Soldier Of Love (2010)
More inventory may be available. Place your order today and be one of the first to receive this product when it arrives!
Alert me when this item is in stock.
Album Notes and Credits
Notes & Personnel Info
|Personnel: Sade Adu (vocals, programming); Stuart Matthewman (guitar, saxophone, programming); Andrew Hale (keyboards, programming).|
|Audio Mixer: Mike Pela.|
|Recording information: El Cortijo, Spain; Realworld Studios UK.|
|Photographer: Sophie Muller.|
|Sade's longest absence yet did not prevent their return from being an event. It at least seemed eventful whenever "Soldier of Love," released to radio a couple months prior to the album of the same title, was heard over the airwaves. Even with its brilliantly placed lyrical allusions to hip-hop past and present and its mature sound, the single stuck out on stations aimed at teens and twentysomethings, as well as points on the dial that court an older audience. It was the most musical and organic, while also the most dramatic yet least bombastic, song in rotation. Crisp snare rolls, cold guitar stabs, and at least a dozen other elements were deployed with tremendous economy, suspensefully ricocheting off one another as Sade Adu rewrote "Love Is a Battlefield" with scarred, assured defiance. While the song was an indication of its parent album's reliance upon organic instrumentation -- the band's use of synthesized textures and programming is greatly diminished -- it merely hinted at the dark, even fatalist, depth of heartache conveyed throughout the set. On "Bring Me Home," Adu is content in resignation ("Send me to slaughter/Lay me on the railway line"), while on "The Moon and the Sky," she projects a bruised and angered bewilderment ("You lay me down and left me for the lions"). The focus at least switches temporarily to a loved one on "In Another Time," in what resembles a love letter to (what is likely) a young daughter mistreated by members of both sexes ("Their whispers are hailstones in your face"; "Soon they'll mean nothing to you"). The bleakness is tempered with themes of survival and recovery, and a song that is truly sweet ("Babyfather"). Relatable most to those who are experiencing solitude created by romantic desertion, this is not your mother's Sade album. ~ Andy Kellman|
Producer: Mike Pela; Sade
Engineer: Mike Pela
|Ultimate Grammy Collection: Contemporary R&B|
|2011 Grammy Nominees|
Associated Artists and Works
|Chancellor, Walter, Jr.|
|Release Date : 02/09/2010|
|Original Release Date : 2010|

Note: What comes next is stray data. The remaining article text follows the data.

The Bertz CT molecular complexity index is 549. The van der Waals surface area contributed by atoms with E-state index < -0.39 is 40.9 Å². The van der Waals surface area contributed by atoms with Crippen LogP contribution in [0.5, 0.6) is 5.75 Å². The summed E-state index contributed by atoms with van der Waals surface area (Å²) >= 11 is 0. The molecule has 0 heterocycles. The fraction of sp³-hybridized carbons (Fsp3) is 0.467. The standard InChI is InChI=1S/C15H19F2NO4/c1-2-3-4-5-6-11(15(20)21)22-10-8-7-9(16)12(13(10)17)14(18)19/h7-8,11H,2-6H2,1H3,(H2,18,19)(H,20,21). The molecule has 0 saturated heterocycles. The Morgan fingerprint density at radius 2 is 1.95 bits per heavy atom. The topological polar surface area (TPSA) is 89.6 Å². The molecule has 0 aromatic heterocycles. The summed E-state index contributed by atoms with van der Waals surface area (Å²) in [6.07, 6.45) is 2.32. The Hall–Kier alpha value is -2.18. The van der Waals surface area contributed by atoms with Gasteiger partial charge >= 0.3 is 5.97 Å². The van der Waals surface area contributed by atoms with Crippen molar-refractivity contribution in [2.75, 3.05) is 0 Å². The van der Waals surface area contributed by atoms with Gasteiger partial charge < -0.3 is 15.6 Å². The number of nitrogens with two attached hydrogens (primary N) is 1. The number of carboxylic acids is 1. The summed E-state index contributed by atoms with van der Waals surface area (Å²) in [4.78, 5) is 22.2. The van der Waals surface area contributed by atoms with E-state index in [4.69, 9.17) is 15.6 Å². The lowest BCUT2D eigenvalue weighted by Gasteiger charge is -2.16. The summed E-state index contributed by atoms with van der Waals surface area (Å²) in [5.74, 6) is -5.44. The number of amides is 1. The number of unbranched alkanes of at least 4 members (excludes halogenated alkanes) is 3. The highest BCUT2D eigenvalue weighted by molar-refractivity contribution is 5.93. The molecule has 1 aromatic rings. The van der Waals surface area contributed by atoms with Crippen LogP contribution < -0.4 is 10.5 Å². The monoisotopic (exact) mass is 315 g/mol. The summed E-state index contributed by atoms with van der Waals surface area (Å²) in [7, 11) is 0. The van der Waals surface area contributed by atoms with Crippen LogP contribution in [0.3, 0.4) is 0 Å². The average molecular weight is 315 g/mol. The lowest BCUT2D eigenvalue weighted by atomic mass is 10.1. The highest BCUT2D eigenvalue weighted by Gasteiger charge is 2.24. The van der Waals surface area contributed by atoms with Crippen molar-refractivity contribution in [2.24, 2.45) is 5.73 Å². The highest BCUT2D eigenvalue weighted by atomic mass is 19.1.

|Catalog ID : 63933|
|Label : Epic (USA)|
|Number of Discs : 1|
|Studio/Live : Studio|
|Mono/Stereo : Stereo|
|SPAR Code : n/a|
|UPC : 00886976393328|
- 3.5 stars out of 5 -- "[A] flawless collection of glossy Anglo-soul torch songs....SOLDIER sustains the mellow vibe for the whole album..."
- "[The album] sticks faithfully to the lush quiet-storm sound that's influenced younger artists from Maxwell to Everything but the Girl." -- Grade: A
- "SOLDIER OF LOVE is Sade's most musically ambitious, and it's also its most forlorn, its most heartbroken....An intense melancholy pervades these songs..."
When Sade first came on the recording scene in the '80s, her record company, Epic, made a point of printing "pronounced shar-day" after her name on the record labels of her releases. Soon enough the world would have no problem in correctly pronouncing her name. Born Helen Folasade Adu in Ibadan, Nigeria, about 50 miles from Lagos, she was the daughter of an African father and an English mother. After her mother returned to England, Sade grew up on the North End of London.
Her debut album, Diamond Life (with overall production by Robin Millar), went Top Ten in the U.K. in late 1984. January 1985 saw the album released on CBS' Portrait label and by spring it went platinum off the strength of the Top Ten singles "Smooth Operator" and "Hang on to Your Love." Her second album, Promise (November 1985), featured "Never As Good As the First Time" and arguably her signature song, "The Sweetest Taboo," which stayed on the U.S. pop charts for six months. Sade was so popular that some radio stations reinstated the '70s practice of playing album tracks, adding "Is It a Crime" and "Tar Baby" to their play lists. In 1986, Sade won a Grammy for Best New Artist.
Sade's third album was 1988's Stronger Than Pride and featured her first number one soul single "Paradise," "Nothing Can Come Between Us," and "Keep Looking." A new Sade album didn't appear for four years. 1992's Love Deluxe continued the unbroken streak of multi-platinum Sade albums, spinning off the hits "No Ordinary Love," "Feel No Pain," and "Pearls." While the album's producer Mike Pela, Matthewman, Denman, and Hale have gone on to other projects. The new millennium did spark a new scene for Sade. She issued Lovers Rock in fall 2000 and incoporated more mainstream elements than ever before. Debut single "By Your Side" was also a hit among radio and adult-contemporary listerners. The following summer, Sade embarked on her first tour in more than a decade, selling out countless dates across America. In early 2002, she celebrated the success of the tour by releasing her first ever live album and DVD, Lovers Live.
- Ed Hogan, All Music Guide